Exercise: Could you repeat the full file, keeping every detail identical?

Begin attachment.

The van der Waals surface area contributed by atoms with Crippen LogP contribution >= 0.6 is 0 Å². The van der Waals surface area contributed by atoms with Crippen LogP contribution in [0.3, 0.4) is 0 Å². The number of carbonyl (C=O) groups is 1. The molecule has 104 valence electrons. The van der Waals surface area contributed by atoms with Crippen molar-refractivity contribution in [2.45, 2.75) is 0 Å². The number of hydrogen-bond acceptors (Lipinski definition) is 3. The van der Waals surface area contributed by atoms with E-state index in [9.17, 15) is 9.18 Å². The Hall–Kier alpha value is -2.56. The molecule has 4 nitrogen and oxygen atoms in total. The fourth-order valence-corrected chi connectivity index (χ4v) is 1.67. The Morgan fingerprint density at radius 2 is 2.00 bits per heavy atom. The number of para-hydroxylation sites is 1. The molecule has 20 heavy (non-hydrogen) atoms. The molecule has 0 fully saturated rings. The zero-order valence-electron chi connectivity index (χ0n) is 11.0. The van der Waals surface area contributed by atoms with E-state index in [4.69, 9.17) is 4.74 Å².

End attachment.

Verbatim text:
The van der Waals surface area contributed by atoms with Crippen LogP contribution >= 0.6 is 0 Å². The van der Waals surface area contributed by atoms with Crippen LogP contribution in [0.3, 0.4) is 0 Å². The number of carbonyl (C=O) groups is 1. The molecule has 104 valence electrons. The van der Waals surface area contributed by atoms with Crippen molar-refractivity contribution in [2.45, 2.75) is 0 Å². The number of hydrogen-bond acceptors (Lipinski definition) is 3. The van der Waals surface area contributed by atoms with E-state index in [9.17, 15) is 9.18 Å². The Hall–Kier alpha value is -2.56. The molecule has 4 nitrogen and oxygen atoms in total. The fourth-order valence-corrected chi connectivity index (χ4v) is 1.67. The Morgan fingerprint density at radius 2 is 2.00 bits per heavy atom. The number of para-hydroxylation sites is 1. The molecule has 20 heavy (non-hydrogen) atoms. The molecule has 0 fully saturated rings. The zero-order valence-electron chi connectivity index (χ0n) is 11.0. The van der Waals surface area contributed by atoms with E-state index in [4.69, 9.17) is 4.74 Å².